Exploring Burma Through George Orwell A new book explores Myanmar's people and brutal military junta by retracing George Orwell's path through Burma, where he lived as a young man in the 1920s.

Exploring Burma Through George Orwell

Exploring Burma Through George Orwell

  • Download
  • <iframe src="https://www.npr.org/player/embed/4761169/4761207" width="100%" height="290" frameborder="0" scrolling="no" title="NPR embedded audio player">

As a young man, George Orwell worked for the British Imperial Police in Burma. This portrait of the writer dates from the 1940s. Corbis Sygma hide caption

toggle caption
Corbis Sygma

When Eric Arthur Blair was 19 years old -- and hadn't yet picked up his pen name of George Orwell -- he went to the far reaches of the British Empire. He joined the Imperial Police Force in Burma and spent five years there in the 1920s.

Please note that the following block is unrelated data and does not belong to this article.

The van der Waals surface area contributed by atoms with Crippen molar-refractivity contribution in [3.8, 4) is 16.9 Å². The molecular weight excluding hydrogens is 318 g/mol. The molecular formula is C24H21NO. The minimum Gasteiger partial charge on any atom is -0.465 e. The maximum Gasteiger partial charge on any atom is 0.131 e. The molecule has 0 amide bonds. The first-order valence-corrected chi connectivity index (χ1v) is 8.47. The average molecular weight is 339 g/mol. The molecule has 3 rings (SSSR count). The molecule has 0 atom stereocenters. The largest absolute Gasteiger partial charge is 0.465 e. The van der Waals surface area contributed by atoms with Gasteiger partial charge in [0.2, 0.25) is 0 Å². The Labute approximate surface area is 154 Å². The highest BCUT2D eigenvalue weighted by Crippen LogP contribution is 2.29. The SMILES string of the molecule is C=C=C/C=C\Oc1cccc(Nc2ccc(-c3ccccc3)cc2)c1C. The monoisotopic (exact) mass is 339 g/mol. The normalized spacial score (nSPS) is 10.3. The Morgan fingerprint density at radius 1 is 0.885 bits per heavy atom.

He left Burma abruptly and decided to become a writer. Orwell's first novel, Burmese Days, was set in the north of the country. But people in that country say Orwell's best-known works, Nineteen Eighty-Four and Animal Farm, are also about Burma.

Writer Emma Larkin (a pseudonym) has retraced Orwell's path through the southeast Asian nation as a way of exploring the present-day country, its people and its brutal military junta, which has renamed the country Myanmar.

Melissa Block talks with the author of Finding George Orwell in Burma.

Finding George Orwell in Burma
By Emma Larkin

Buy Featured Book

Finding George Orwell in Burma
Emma Larkin

Your purchase helps support NPR programming. How?